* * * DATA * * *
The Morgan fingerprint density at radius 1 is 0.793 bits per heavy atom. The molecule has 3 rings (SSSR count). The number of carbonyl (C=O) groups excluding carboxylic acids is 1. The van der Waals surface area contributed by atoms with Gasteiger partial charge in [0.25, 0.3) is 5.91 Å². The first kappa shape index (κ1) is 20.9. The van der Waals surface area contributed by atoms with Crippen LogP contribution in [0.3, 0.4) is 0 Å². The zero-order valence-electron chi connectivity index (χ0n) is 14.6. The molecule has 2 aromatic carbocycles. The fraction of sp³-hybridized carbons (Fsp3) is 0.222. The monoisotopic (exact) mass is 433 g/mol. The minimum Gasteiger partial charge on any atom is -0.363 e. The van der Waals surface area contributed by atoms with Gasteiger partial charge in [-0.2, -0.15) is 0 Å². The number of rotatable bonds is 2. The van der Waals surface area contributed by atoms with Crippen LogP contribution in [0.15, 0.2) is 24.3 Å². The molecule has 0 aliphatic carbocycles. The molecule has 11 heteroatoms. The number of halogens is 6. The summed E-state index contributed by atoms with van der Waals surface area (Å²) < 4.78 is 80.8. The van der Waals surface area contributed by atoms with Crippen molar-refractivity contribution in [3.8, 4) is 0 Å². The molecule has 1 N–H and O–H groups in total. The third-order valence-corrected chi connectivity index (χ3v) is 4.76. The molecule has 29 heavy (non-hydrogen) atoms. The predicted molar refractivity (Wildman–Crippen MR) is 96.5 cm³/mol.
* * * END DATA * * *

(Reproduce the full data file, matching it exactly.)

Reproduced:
The Morgan fingerprint density at radius 1 is 0.793 bits per heavy atom. The molecule has 3 rings (SSSR count). The number of carbonyl (C=O) groups excluding carboxylic acids is 1. The van der Waals surface area contributed by atoms with Gasteiger partial charge in [0.25, 0.3) is 5.91 Å². The first kappa shape index (κ1) is 20.9. The van der Waals surface area contributed by atoms with Crippen LogP contribution in [0.3, 0.4) is 0 Å². The zero-order valence-electron chi connectivity index (χ0n) is 14.6. The molecule has 2 aromatic carbocycles. The fraction of sp³-hybridized carbons (Fsp3) is 0.222. The monoisotopic (exact) mass is 433 g/mol. The minimum Gasteiger partial charge on any atom is -0.363 e. The van der Waals surface area contributed by atoms with Gasteiger partial charge in [-0.2, -0.15) is 0 Å². The number of rotatable bonds is 2. The van der Waals surface area contributed by atoms with Crippen LogP contribution in [0.15, 0.2) is 24.3 Å². The molecule has 0 aliphatic carbocycles. The molecule has 11 heteroatoms. The number of halogens is 6. The summed E-state index contributed by atoms with van der Waals surface area (Å²) < 4.78 is 80.8. The van der Waals surface area contributed by atoms with Crippen molar-refractivity contribution in [3.8, 4) is 0 Å². The molecule has 1 N–H and O–H groups in total. The third-order valence-corrected chi connectivity index (χ3v) is 4.76. The molecule has 29 heavy (non-hydrogen) atoms. The predicted molar refractivity (Wildman–Crippen MR) is 96.5 cm³/mol.